Melee In Modesto: California Community Debates Creationism In Science Class

Most scientists and educators believe ID shouldn’t be taught as part of science, and they find no conflict between that decision and their religious beliefs.

It’s the debate that never ends – thanks to an aggressive minority that insists religious beliefs belong in the science classroom.

California public school teacher Mark Ferrante belongs in that group. According to the Modesto Bee, Ferrante recently announced that he planned to teach the latest variant of creationism, “intelligent design” (ID), alongside evolution at Modesto’s Roosevelt Junior High, sparking quite the community discussion.

The newspaper reported that since Ferrante’s announcement, some of the school’s trustees and other science teachers have admitted their belief that ID should be included in science courses.

“The current curriculum states that the evolution of man, Darwinism, must be taught as a theory,” trustee Nancy Cline said in an e-mail to the Bee. “I feel we do our students a disservice by not helping them become critical thinkers when we forbid the teaching of competing scientific theories, such as intelligent design.”

Cline couldn’t be more wrong. ID is not a “competing scientific theory” at all.

In Kitzmiller v. Dover Area Public Schools, a 2005 case brought by Americans United and our allies, a federal judge held that intelligent-design instruction at a Pennsylvania school violated church-state separation. The court held that ID is not scientific concept but a religious one.

Still, creationists continue to push for ID as a way to bring religion into science classrooms. The Discovery Institute, a Seattle-based think tank, leads the movement.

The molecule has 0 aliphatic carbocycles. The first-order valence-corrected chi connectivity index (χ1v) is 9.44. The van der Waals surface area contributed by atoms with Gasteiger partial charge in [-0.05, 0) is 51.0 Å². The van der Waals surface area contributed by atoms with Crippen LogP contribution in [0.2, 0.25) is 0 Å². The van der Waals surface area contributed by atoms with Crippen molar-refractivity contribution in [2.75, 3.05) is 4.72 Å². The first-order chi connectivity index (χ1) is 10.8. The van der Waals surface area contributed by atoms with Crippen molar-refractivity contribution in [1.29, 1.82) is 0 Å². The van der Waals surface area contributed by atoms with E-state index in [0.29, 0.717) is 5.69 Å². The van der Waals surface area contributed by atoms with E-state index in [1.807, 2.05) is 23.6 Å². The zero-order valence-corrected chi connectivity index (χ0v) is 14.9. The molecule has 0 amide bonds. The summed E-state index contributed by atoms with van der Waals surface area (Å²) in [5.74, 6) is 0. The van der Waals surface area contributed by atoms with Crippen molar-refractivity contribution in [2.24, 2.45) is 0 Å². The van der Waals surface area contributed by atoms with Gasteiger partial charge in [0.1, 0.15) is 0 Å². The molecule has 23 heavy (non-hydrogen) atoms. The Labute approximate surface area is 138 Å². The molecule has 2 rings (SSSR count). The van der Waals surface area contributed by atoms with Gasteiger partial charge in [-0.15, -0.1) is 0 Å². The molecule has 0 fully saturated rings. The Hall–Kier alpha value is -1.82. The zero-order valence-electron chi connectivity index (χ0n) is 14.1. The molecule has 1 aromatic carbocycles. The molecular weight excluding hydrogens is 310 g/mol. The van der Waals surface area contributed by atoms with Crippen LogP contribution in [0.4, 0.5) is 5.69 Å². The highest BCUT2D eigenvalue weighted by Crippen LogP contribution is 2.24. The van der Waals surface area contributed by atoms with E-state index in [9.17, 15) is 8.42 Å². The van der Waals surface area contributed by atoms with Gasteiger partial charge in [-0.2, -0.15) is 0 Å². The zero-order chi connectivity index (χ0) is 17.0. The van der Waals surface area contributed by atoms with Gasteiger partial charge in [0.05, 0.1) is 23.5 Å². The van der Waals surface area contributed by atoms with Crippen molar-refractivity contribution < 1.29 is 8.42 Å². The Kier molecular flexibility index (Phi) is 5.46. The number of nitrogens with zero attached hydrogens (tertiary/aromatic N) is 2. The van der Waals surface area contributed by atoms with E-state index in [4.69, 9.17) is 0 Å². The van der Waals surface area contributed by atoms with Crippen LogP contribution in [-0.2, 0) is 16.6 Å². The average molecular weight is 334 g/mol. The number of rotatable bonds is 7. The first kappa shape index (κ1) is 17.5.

But most scientists and educators believe ID shouldn’t be taught as part of science, and they find no conflict between that decision and their religious beliefs.

“The problem is that intelligent design is trying to somehow wed science to faith and it can’t because in intelligent design you start with an assumption and it’s unquestionable,” a California Catholic high school teacher told the newspaper.

Most parents understand the issue as well.

“Science versus religion is a false dichotomy,” a Modesto parent said. “They are coming from two entirely separate spheres, as religion doesn’t seek answers, it has them. Science is an ever-learning body of knowledge; it is the application of that same objectivity that gives us heart transplants, blood transfusions, and theorizes about our origins based on data.”

Fortunately, this school district knows going along with Ferrante would be a big mistake and has assured concerned parents that it’s never going to happen.

“He will not be teaching intelligent design,” said Modesto City Schools spokeswoman Emily Lawrence. “He has been instructed to teach the state standards and intelligent design is not the state standards.”

Officials at Modesto City Schools so far have been wise to keep ID out of the curriculum, and the board of trustees should keep it that way. Parents have the right to teach their children religious beliefs at home – they don’t need public school teachers to do that, whether it’s in science class or in any other.